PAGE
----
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Anti-ageing skincare content is causing appearance anxiety in children – psychologist shares tips

10 ways parents can chat to children about healthy skincare habits

Teen girl looks unhappy as she sits at her makeup table
Sophie Hamilton
Parenting Editor
On 29 February 2024
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A new survey commissioned by Dove has revealed statistics about the UK's young girls that us parents will be alarmed by.

Children as young as 10 are being exposed to anti-ageing skincare products on social media, and nearly 1 in 2 young girls (10-17 years-old) are worrying more about their appearance as they age, due to increased exposure to adult skincare content.

Dove's new campaign #TheFaceOf10© Dove
Dove's new campaign #TheFaceOf10

As a mum to a 10-year-old girl, I can confirm this is happening, and to be honest it's quite scary. Since when does a young girl need to cleanse, tone, moisturise, apply a serum and film her multi-step skincare routine for others to see? 

When I was 10, I washed my face with soap and water, probably wasn't even aware of moisturiser and may well have had a lip balm from The Body Shop – that's it. I'm not alone in thinking something needs to change to protect our daughters.

Also in the Dove study is the frightening stat that 1 in 3 young girls are expected to have cosmetic work or plastic surgery to alter their appearance as they age.


Girls as young as 10 are being influenced by skin care content. Together we can protect TheFaceOf10. Watch our ‘Gen A Anti-Aging Skin Care Talk’ for tips and advice.

♬ original sound - Dove Beauty & Personal Care

Dr Phillippa Diedrichs, PhD, Professor of Psychology and leading body image expert explains: "Today, girls are exposed to adult skincare content online and pressures to look a certain way at a very young age, to the extent that they’re adding products designed for adults to their wish lists and skincare regimens, without understanding the possible consequences for their physical and mental health. All of this contributes to a toxic culture of unrealistic beauty standards and pressures."

Below, Dr Phillippa has shared some helpful tips on how parents can chat with their children about skincare to foster positive self-esteem…

How to talk to your child about skincare…

1. Encourage self-trust 

Emphasize that real beauty comes from being authentic and true to oneself, rather than following trends dictated by others.

2. Foster critical thinking

Help your children develop a critical eye when it comes to skincare advertising, especially on social media. Encourage them to question why certain products are being promoted and whether they genuinely need them at their age. Teach them to make informed decisions rather than being swayed by flashy ads.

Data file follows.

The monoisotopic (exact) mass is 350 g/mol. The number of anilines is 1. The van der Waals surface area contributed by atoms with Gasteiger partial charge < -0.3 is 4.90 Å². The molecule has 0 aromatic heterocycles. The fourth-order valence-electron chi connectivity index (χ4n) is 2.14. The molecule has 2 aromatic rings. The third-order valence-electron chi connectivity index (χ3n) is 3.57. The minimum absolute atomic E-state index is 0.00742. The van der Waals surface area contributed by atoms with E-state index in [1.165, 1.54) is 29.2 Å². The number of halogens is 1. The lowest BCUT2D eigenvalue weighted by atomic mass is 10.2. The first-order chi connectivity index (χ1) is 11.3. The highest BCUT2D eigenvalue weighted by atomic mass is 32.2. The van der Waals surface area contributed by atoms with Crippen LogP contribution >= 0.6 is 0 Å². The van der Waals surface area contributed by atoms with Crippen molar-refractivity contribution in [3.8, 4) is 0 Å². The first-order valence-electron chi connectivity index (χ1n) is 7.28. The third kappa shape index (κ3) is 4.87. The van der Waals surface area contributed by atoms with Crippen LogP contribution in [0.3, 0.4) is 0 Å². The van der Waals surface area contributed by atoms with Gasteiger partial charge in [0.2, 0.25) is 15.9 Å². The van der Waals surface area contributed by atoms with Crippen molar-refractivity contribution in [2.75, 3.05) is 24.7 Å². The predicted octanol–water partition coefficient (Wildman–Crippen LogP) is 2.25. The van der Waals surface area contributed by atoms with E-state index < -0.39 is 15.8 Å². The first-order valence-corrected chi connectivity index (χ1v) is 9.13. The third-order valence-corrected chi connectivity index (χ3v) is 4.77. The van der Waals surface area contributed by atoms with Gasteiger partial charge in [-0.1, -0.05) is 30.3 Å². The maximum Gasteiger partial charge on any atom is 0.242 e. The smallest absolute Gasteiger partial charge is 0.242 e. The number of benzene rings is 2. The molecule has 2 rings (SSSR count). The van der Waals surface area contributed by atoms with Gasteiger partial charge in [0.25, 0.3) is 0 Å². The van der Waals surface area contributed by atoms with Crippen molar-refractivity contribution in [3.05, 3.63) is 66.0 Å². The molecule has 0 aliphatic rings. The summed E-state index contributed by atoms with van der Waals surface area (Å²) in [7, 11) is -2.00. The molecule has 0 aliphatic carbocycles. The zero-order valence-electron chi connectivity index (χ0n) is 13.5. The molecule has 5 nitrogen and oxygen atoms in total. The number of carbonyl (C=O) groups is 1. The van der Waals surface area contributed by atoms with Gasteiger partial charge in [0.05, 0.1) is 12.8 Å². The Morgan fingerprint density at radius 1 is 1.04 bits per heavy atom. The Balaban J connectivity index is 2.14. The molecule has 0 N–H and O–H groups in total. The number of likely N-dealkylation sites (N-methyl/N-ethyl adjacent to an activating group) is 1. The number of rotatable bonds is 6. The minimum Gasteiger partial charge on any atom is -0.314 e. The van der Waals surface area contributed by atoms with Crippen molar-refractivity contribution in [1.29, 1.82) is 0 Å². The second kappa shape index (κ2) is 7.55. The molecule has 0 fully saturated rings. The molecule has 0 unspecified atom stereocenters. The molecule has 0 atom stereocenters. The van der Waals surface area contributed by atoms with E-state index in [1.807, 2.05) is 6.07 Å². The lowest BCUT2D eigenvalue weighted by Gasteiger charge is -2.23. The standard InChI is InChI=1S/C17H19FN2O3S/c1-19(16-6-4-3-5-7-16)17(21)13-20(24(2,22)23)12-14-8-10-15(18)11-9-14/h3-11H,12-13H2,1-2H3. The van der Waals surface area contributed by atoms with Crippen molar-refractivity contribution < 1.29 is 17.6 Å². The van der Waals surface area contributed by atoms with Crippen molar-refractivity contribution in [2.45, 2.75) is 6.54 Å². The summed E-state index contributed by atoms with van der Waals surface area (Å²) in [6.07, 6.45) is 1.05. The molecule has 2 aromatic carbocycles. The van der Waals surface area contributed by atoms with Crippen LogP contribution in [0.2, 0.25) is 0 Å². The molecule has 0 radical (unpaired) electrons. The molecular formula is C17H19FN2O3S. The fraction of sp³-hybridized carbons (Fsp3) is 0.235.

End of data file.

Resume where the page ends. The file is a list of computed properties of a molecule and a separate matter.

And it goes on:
3. Emphasise body appreciation

Shift the focus from appearance to function when discussing skin. Highlight the importance of celebrating their skin for what it does (e.g. protecting them from germs, allowing them to feel sensations), rather than solely focusing on its appearance. Body appreciation will boost their body confidence.

Teen applying lipstick and looking at mirror while filming vlog © istock
Teen applying lipstick and looking at mirror while filming vlog

4. Encourage creativity

Support your children in experimenting with their appearance in creative ways. Whether it's trying out face paint for fun events or exploring unique accessories, encourage them to embrace their individuality and express themselves creatively instead of just following trends.

5. Guide social media use

Help your children curate their social media feeds by following accounts that promote positivity and self-acceptance. Encourage them to unfollow accounts that perpetuate unrealistic beauty standards or content unsuitable for their age.

6. Address comparisons 

Discuss with your children the potential pitfalls of comparing themselves to idealised images on social media. Remind them that these images often present an unrealistic standard of beauty and encourage them to focus on their unique qualities and strengths.

7. Normalise skin changes

Assure your children that spots and skin changes are a normal part of growing up and do not define their worth. Encourage open communication about skincare concerns and offer support and guidance when needed.

Mum and daughter home spa time© istock
Mum and daughter home spa time

8. Promote skincare education 

Equip your children with knowledge about skincare ingredients and their effects on the skin. Encourage them to learn about what they're putting on their faces to make informed choices that align with their skin type and age.

9. Prioritise inner beauty

Emphasise the importance of inner qualities such as kindness, empathy, and confidence over outward appearance. Encourage your children to cultivate these qualities and surround themselves with people who value them for who they are.

10. Practice self-care

Teach your children the importance of self-care for overall well-being. Encourage them to engage in activities that make them feel good both inside and out, whether it's spending time outdoors, practising mindfulness, journaling, taking a nap, or engaging in hobbies they enjoy.

Dove has launched its #TheFaceof10 campaign and has partnered with Dr Phillippa Diedrichs and certified dermatologist Dr. Marisa Garshick, to create The Gen A Anti-Ageing Talk, a free resource on how to talk to young people about anti-ageing and beauty anxiety. Visit Dove’s TikTok channel for more information.

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